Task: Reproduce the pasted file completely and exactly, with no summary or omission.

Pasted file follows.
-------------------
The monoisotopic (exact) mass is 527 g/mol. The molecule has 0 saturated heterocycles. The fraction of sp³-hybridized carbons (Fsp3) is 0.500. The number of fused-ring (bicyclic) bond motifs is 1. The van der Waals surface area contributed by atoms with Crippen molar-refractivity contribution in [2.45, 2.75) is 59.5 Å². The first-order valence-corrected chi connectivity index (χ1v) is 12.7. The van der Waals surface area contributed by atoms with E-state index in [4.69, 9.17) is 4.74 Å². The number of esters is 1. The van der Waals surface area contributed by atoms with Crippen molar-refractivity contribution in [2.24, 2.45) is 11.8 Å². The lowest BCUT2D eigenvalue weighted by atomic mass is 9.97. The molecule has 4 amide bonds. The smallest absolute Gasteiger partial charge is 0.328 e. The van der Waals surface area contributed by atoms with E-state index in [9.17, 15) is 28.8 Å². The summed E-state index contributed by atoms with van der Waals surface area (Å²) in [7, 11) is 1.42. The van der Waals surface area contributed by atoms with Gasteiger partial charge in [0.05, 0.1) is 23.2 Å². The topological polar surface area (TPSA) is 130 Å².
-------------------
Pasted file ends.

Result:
The monoisotopic (exact) mass is 527 g/mol. The molecule has 0 saturated heterocycles. The fraction of sp³-hybridized carbons (Fsp3) is 0.500. The number of fused-ring (bicyclic) bond motifs is 1. The van der Waals surface area contributed by atoms with Crippen molar-refractivity contribution in [2.45, 2.75) is 59.5 Å². The first-order valence-corrected chi connectivity index (χ1v) is 12.7. The van der Waals surface area contributed by atoms with E-state index in [4.69, 9.17) is 4.74 Å². The number of esters is 1. The van der Waals surface area contributed by atoms with Crippen molar-refractivity contribution in [2.24, 2.45) is 11.8 Å². The lowest BCUT2D eigenvalue weighted by atomic mass is 9.97. The molecule has 4 amide bonds. The smallest absolute Gasteiger partial charge is 0.328 e. The van der Waals surface area contributed by atoms with E-state index in [9.17, 15) is 28.8 Å². The summed E-state index contributed by atoms with van der Waals surface area (Å²) in [7, 11) is 1.42. The van der Waals surface area contributed by atoms with Gasteiger partial charge in [0.05, 0.1) is 23.2 Å². The topological polar surface area (TPSA) is 130 Å².